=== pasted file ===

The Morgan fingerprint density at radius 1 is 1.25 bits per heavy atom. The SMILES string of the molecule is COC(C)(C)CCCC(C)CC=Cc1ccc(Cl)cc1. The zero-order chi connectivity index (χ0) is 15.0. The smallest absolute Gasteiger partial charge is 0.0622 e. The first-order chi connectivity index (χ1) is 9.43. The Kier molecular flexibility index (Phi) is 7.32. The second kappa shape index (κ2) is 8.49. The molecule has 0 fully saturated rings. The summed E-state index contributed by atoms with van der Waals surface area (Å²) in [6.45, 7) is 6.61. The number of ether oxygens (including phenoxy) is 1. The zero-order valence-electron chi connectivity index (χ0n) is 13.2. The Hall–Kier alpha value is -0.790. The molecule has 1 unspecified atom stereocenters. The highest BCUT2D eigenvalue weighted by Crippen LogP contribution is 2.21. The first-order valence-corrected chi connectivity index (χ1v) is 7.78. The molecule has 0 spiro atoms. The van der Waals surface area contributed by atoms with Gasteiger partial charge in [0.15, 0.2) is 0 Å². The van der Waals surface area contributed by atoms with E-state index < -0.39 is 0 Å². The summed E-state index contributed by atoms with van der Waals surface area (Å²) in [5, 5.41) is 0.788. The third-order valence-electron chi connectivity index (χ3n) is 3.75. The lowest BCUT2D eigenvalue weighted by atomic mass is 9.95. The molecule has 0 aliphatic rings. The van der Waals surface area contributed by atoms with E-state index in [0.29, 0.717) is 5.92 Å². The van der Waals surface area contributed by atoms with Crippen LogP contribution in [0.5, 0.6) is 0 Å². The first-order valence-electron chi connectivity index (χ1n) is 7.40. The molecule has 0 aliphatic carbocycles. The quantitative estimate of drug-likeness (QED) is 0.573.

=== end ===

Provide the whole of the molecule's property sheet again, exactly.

The Morgan fingerprint density at radius 1 is 1.25 bits per heavy atom. The SMILES string of the molecule is COC(C)(C)CCCC(C)CC=Cc1ccc(Cl)cc1. The zero-order chi connectivity index (χ0) is 15.0. The smallest absolute Gasteiger partial charge is 0.0622 e. The first-order chi connectivity index (χ1) is 9.43. The Kier molecular flexibility index (Phi) is 7.32. The second kappa shape index (κ2) is 8.49. The molecule has 0 fully saturated rings. The summed E-state index contributed by atoms with van der Waals surface area (Å²) in [6.45, 7) is 6.61. The number of ether oxygens (including phenoxy) is 1. The zero-order valence-electron chi connectivity index (χ0n) is 13.2. The Hall–Kier alpha value is -0.790. The molecule has 1 unspecified atom stereocenters. The highest BCUT2D eigenvalue weighted by Crippen LogP contribution is 2.21. The first-order valence-corrected chi connectivity index (χ1v) is 7.78. The molecule has 0 spiro atoms. The van der Waals surface area contributed by atoms with Gasteiger partial charge in [0.15, 0.2) is 0 Å². The van der Waals surface area contributed by atoms with E-state index < -0.39 is 0 Å². The summed E-state index contributed by atoms with van der Waals surface area (Å²) in [5, 5.41) is 0.788. The third-order valence-electron chi connectivity index (χ3n) is 3.75. The lowest BCUT2D eigenvalue weighted by atomic mass is 9.95. The molecule has 0 aliphatic rings. The van der Waals surface area contributed by atoms with E-state index in [0.29, 0.717) is 5.92 Å². The van der Waals surface area contributed by atoms with Crippen LogP contribution in [0.5, 0.6) is 0 Å². The first-order valence-electron chi connectivity index (χ1n) is 7.40. The molecule has 0 aliphatic carbocycles. The quantitative estimate of drug-likeness (QED) is 0.573.